February 15, 2012
Study Finds Female Cancer Survivors Have Worse Health Behaviors Than Women With No Cancer History
A recent study conducted by researchers at Moffitt Cancer Center in Tampa, Fla., and the Mayo Clinic in Rochester, Minn., has found that female cancer survivors receiving screening mammography have "worse health behaviors" than women receiving mammography screening and who had never had cancer.
Researchers surveyed 19,948 women age 35 and older presenting for screening mammography with no prior breast cancer and compared their responses of 2,713 cancer survivors, also receiving screening mammography. The two groups were compared on smoking behaviors; alcohol use; physical activity; weight status; and vitamin use.Study results demonstrated that:
Cancer survivors age 30-49 had greater rates of smoking when compared with those with no cancer history.
Cancer survivors were less likely than those with no cancer history to use alcohol monthly or greater. Younger cancer survivors were the most frequent alcohol users.
Cancer survivors were less likely than those with no cancer history to engage in "strenuous exercise." Regardless of cancer history, older participants were more likely than their juniors to engage in "mild exercise."
Body Mass Index did not differ by cancer survivor status. However, cancer survivors reported less weight gain than the noncancer group over the last five years.
Cancer survivors were more likely to use more than three vitamins.
Cancer survivors were more likely than those with no cancer history to rate their overall health as "poor."
"These results suggest that there are opportunities for tailored behavioral health risk factor interventions for cancer survivors," said study author Sarah M. Rausch, Ph.D., a clinical psychologist and director of Integrative Medicine at Moffitt. "The differences in health behaviors between cancer survivors and those with no cancer history afford a ℠teachable moment' in which a cancer survivor may be motivated to change behaviors to promote a healthier lifestyle and prevent cancer recurrence."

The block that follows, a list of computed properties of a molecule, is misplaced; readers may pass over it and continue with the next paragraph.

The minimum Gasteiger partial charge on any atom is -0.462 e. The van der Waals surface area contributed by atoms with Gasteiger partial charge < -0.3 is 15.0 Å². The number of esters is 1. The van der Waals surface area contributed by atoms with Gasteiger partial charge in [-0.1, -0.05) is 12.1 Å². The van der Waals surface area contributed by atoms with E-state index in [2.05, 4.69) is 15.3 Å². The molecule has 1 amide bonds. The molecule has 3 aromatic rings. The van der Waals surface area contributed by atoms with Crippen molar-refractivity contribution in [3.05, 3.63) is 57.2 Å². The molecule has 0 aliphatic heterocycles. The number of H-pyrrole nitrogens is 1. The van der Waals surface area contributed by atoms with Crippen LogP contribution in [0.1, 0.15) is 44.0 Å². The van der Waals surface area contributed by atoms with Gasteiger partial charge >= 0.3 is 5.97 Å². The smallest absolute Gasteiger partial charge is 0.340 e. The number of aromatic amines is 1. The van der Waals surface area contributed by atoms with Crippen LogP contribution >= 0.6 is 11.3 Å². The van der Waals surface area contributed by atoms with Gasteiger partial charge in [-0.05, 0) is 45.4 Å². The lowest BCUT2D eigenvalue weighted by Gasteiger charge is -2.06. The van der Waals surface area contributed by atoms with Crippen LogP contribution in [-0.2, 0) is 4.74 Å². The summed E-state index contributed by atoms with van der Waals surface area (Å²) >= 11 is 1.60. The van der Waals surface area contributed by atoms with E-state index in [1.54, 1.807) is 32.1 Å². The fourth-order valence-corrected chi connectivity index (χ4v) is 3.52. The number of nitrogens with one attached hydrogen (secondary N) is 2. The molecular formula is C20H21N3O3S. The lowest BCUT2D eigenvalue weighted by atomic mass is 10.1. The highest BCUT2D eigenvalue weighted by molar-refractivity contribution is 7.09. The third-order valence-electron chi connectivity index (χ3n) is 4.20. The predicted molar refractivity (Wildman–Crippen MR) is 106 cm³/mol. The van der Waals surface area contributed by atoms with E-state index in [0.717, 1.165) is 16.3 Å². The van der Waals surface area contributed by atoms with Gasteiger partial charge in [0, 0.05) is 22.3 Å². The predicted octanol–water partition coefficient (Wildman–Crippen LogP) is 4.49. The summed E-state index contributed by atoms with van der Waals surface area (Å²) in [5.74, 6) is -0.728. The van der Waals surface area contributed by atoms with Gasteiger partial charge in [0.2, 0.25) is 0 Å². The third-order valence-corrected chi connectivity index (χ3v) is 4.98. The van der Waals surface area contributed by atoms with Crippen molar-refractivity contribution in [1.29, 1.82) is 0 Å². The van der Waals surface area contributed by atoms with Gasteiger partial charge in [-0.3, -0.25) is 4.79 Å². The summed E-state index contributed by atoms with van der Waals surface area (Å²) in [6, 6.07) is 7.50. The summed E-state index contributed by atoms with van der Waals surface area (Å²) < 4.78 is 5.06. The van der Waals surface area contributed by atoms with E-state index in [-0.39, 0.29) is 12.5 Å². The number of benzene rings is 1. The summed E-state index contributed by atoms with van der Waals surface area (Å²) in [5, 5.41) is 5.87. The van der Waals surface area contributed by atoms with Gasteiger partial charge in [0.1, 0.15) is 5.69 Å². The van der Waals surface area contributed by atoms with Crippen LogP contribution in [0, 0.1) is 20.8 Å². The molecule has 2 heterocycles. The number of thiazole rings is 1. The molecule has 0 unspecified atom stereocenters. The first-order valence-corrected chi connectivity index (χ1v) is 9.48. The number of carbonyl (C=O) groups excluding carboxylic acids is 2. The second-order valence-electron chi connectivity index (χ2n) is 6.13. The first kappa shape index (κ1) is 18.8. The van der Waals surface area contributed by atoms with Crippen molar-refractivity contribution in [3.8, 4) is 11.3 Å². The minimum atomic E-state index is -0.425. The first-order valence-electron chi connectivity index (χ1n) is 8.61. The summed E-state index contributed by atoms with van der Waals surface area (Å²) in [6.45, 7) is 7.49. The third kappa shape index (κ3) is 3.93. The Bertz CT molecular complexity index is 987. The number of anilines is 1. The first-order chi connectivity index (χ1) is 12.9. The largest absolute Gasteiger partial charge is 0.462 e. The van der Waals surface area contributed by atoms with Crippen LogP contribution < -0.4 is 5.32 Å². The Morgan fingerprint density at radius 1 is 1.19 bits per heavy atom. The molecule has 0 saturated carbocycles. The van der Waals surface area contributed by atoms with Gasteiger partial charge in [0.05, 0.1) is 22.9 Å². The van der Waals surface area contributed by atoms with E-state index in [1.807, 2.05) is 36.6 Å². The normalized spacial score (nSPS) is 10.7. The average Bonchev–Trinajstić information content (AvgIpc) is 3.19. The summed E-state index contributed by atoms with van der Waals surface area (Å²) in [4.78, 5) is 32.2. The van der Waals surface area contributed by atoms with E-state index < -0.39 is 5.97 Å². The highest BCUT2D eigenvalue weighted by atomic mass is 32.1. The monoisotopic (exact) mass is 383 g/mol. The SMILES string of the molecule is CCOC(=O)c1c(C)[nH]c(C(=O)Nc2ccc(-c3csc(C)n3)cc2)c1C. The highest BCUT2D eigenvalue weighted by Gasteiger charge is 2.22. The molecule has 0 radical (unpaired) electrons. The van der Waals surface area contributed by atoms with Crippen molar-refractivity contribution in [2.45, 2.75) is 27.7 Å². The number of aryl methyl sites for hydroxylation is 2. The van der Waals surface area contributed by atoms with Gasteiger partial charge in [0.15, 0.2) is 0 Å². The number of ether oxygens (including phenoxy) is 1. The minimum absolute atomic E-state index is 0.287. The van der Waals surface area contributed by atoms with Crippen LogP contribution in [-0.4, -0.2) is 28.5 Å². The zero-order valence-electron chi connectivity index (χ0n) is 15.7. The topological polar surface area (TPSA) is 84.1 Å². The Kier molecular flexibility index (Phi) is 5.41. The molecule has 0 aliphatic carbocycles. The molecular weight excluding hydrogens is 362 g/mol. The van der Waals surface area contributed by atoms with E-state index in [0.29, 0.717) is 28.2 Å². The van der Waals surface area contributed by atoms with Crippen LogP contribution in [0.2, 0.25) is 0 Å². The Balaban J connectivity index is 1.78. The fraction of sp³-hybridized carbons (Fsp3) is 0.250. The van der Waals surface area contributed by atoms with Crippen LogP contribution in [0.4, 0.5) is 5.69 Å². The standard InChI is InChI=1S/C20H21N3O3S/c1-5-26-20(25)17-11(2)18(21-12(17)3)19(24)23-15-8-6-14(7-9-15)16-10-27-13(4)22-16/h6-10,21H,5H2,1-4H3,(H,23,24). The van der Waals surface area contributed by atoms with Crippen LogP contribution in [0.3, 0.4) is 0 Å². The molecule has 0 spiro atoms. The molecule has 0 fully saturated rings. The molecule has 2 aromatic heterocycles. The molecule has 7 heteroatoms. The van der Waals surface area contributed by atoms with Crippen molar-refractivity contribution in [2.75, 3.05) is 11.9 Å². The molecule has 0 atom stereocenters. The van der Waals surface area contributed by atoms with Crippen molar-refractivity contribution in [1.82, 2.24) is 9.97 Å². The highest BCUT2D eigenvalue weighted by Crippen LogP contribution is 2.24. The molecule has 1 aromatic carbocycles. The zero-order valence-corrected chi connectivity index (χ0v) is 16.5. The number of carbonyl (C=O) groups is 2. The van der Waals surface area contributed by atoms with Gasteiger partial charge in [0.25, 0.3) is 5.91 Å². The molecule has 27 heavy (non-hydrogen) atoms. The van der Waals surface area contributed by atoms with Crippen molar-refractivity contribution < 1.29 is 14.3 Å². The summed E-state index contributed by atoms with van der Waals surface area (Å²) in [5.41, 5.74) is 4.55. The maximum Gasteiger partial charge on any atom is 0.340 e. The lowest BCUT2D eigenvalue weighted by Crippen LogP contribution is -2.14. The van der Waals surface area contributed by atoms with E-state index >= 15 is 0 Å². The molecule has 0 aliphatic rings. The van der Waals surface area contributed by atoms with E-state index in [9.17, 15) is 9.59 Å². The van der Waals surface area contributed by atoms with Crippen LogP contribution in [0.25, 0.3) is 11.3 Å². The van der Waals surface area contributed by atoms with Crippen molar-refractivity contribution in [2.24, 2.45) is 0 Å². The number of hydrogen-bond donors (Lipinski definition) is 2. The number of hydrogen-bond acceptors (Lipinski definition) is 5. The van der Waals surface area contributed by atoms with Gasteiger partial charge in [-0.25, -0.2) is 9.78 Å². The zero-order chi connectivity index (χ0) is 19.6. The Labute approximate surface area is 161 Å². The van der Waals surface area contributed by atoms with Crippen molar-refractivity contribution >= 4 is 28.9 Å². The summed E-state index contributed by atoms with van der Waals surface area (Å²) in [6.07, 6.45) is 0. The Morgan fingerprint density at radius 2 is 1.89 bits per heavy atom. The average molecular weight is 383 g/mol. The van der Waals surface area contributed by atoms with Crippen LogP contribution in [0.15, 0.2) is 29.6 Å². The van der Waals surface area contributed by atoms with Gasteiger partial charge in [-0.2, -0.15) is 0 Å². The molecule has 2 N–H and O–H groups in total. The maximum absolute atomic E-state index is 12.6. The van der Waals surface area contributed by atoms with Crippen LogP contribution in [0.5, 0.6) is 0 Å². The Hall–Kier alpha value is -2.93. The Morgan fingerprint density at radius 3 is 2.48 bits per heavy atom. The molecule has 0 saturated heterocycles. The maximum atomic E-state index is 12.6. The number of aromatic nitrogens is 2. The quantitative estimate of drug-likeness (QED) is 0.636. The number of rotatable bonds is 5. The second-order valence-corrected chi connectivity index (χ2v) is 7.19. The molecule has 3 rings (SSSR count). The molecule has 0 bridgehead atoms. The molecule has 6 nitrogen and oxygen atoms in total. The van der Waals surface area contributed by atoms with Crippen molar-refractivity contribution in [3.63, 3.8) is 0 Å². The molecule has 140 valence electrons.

In the survey, cervical cancer survivors reported having many unhealthy lifestyles, consistent with other surveys examining health behaviors of cancer survivors.
"As the population of cancer survivors increases, the importance of health status and quality of life of cancer survivors is even more critical," explained Rausch. "Approximately 10.5 million people in the U.S. have been diagnosed with cancer. Because of the progress in cancer diagnosis and treatment there is a growing population of cancer survivors."
According to the study authors, of the half million cancer deaths annually in the U.S. (they cited statistics from 2006 in their study) one-third of cancer deaths were attributed to tobacco use and one third was attributable to poor diet, physical inactivity and obesity.
"Studies, including ours, have found that cancer survivors are not as healthy as the general public," said Rausch. "As our study demonstrated, unhealthy behaviors, such as smoking and alcohol use, and a lack of physical exercise among cancer survivors presenting for screening mammography, may account for their generally less than healthy status when compared to their peers, who also presented for screening mammography, but who had never had a cancer diagnosis."
The researchers concluded that the "teachable moment" drawn from their study should be exploited by health care professionals to impress upon cancer survivors the importance of practicing healthier activities to prevent cancer recurrence.
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